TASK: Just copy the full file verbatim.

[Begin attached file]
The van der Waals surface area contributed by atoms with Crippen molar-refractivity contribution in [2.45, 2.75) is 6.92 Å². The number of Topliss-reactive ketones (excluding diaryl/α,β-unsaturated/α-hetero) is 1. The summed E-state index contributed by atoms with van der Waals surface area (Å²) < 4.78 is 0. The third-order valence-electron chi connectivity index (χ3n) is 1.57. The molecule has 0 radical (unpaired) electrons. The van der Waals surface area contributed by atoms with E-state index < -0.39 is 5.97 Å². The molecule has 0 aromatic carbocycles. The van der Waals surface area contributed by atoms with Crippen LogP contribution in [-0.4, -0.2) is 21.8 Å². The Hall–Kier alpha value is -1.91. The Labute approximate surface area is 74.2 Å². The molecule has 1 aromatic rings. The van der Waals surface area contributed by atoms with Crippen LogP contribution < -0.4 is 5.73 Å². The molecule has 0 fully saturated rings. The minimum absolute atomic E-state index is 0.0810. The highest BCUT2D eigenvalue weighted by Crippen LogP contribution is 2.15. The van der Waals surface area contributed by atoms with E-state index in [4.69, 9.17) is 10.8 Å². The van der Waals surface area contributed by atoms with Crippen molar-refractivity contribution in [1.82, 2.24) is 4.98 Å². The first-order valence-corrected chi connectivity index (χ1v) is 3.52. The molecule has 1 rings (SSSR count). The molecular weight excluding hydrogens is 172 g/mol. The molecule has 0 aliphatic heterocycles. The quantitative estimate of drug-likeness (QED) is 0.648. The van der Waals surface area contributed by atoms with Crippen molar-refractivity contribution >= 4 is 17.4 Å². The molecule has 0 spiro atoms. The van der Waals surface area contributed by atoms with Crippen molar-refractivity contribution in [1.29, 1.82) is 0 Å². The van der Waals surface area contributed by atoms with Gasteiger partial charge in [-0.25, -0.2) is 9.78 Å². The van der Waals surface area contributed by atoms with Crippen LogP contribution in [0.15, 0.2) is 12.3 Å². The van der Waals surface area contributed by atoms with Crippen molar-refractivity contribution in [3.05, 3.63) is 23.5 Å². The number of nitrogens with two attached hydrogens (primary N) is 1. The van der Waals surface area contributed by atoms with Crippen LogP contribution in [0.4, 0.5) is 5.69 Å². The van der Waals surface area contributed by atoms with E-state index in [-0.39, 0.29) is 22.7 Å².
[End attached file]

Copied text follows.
The van der Waals surface area contributed by atoms with Crippen molar-refractivity contribution in [2.45, 2.75) is 6.92 Å². The number of Topliss-reactive ketones (excluding diaryl/α,β-unsaturated/α-hetero) is 1. The summed E-state index contributed by atoms with van der Waals surface area (Å²) < 4.78 is 0. The third-order valence-electron chi connectivity index (χ3n) is 1.57. The molecule has 0 radical (unpaired) electrons. The van der Waals surface area contributed by atoms with E-state index < -0.39 is 5.97 Å². The molecule has 0 aromatic carbocycles. The van der Waals surface area contributed by atoms with Crippen LogP contribution in [-0.4, -0.2) is 21.8 Å². The Hall–Kier alpha value is -1.91. The Labute approximate surface area is 74.2 Å². The molecule has 1 aromatic rings. The van der Waals surface area contributed by atoms with Crippen LogP contribution < -0.4 is 5.73 Å². The molecule has 0 fully saturated rings. The minimum absolute atomic E-state index is 0.0810. The highest BCUT2D eigenvalue weighted by Crippen LogP contribution is 2.15. The van der Waals surface area contributed by atoms with E-state index in [4.69, 9.17) is 10.8 Å². The van der Waals surface area contributed by atoms with Crippen molar-refractivity contribution in [1.82, 2.24) is 4.98 Å². The first-order valence-corrected chi connectivity index (χ1v) is 3.52. The molecule has 1 rings (SSSR count). The molecular weight excluding hydrogens is 172 g/mol. The molecule has 0 aliphatic heterocycles. The quantitative estimate of drug-likeness (QED) is 0.648. The van der Waals surface area contributed by atoms with Crippen molar-refractivity contribution >= 4 is 17.4 Å². The molecule has 0 spiro atoms. The van der Waals surface area contributed by atoms with Crippen molar-refractivity contribution in [1.29, 1.82) is 0 Å². The van der Waals surface area contributed by atoms with Gasteiger partial charge in [-0.25, -0.2) is 9.78 Å². The van der Waals surface area contributed by atoms with Crippen LogP contribution in [0.15, 0.2) is 12.3 Å². The van der Waals surface area contributed by atoms with Crippen molar-refractivity contribution in [3.05, 3.63) is 23.5 Å². The number of nitrogens with two attached hydrogens (primary N) is 1. The van der Waals surface area contributed by atoms with Crippen LogP contribution in [0.4, 0.5) is 5.69 Å². The van der Waals surface area contributed by atoms with E-state index in [-0.39, 0.29) is 22.7 Å².